While it’s much more common to have one trustee in charge of a trust, there are occasions when multiple trustees will serve jointly. From experience, it is often the case that a settlor/grantor (i.e., the person who creates the trust) will appoint co-trustees because the extent of the responsibilities calls for more than one person, or simply that they do not want to hurt somebody’s feelings by not naming them as a trustee.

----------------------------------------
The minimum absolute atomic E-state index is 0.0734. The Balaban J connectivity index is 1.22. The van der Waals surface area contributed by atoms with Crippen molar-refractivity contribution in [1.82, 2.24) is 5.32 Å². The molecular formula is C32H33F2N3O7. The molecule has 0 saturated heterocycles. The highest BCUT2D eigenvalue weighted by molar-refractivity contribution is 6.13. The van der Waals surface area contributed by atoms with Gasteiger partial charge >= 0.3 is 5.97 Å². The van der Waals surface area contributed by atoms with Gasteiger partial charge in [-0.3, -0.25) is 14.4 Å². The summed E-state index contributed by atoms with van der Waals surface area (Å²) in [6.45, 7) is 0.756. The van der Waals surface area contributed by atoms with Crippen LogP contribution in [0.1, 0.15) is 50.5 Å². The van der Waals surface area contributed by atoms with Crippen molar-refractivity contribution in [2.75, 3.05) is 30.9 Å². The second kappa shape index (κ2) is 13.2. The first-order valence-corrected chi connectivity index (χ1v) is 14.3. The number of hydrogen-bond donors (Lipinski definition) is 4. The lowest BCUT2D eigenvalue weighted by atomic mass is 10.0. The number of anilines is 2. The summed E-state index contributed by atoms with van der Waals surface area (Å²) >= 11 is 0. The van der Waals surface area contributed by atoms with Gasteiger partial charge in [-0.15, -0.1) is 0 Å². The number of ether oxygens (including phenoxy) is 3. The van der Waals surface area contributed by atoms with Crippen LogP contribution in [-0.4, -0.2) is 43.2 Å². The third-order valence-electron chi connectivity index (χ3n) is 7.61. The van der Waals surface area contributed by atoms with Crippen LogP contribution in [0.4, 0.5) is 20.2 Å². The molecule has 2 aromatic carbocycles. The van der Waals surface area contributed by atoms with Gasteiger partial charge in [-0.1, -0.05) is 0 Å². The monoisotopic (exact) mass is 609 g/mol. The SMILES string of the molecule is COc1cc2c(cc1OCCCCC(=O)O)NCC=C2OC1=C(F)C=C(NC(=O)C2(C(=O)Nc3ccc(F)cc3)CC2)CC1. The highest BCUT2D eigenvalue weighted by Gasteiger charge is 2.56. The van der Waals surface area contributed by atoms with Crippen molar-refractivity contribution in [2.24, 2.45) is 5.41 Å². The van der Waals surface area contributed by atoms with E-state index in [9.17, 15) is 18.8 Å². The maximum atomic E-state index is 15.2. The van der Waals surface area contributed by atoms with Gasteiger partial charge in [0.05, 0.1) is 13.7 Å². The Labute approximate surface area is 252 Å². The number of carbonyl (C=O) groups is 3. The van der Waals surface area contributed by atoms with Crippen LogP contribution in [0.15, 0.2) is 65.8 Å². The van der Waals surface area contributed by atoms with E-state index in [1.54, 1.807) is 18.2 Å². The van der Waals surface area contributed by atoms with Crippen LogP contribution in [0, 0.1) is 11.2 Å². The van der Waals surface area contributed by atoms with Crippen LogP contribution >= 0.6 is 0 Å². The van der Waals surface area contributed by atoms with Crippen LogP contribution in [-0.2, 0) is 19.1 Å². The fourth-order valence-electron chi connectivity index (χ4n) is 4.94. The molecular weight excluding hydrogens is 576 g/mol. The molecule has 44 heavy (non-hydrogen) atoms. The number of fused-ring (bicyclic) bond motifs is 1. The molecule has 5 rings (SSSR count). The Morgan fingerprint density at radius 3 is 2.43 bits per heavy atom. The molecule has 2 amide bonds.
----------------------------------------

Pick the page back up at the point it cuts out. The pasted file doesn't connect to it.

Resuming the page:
There are some special rules that govern co-trustees. Unless the trust instrument provides otherwise, the co-trustees act by a majority decision. A co-trustee is obligated to participate in the trust’s administration, unless the co-trustee is unavailable to perform the responsibility because of absence, illness, disqualification under other law, or there has been a proper delegation of responsibilities to another trustee. Additionally, a co-trustee has an affirmative obligation to prevent a co-trustee from committing a serious breach of trust and compelling a co-trustee to redress a serious breach of trust.
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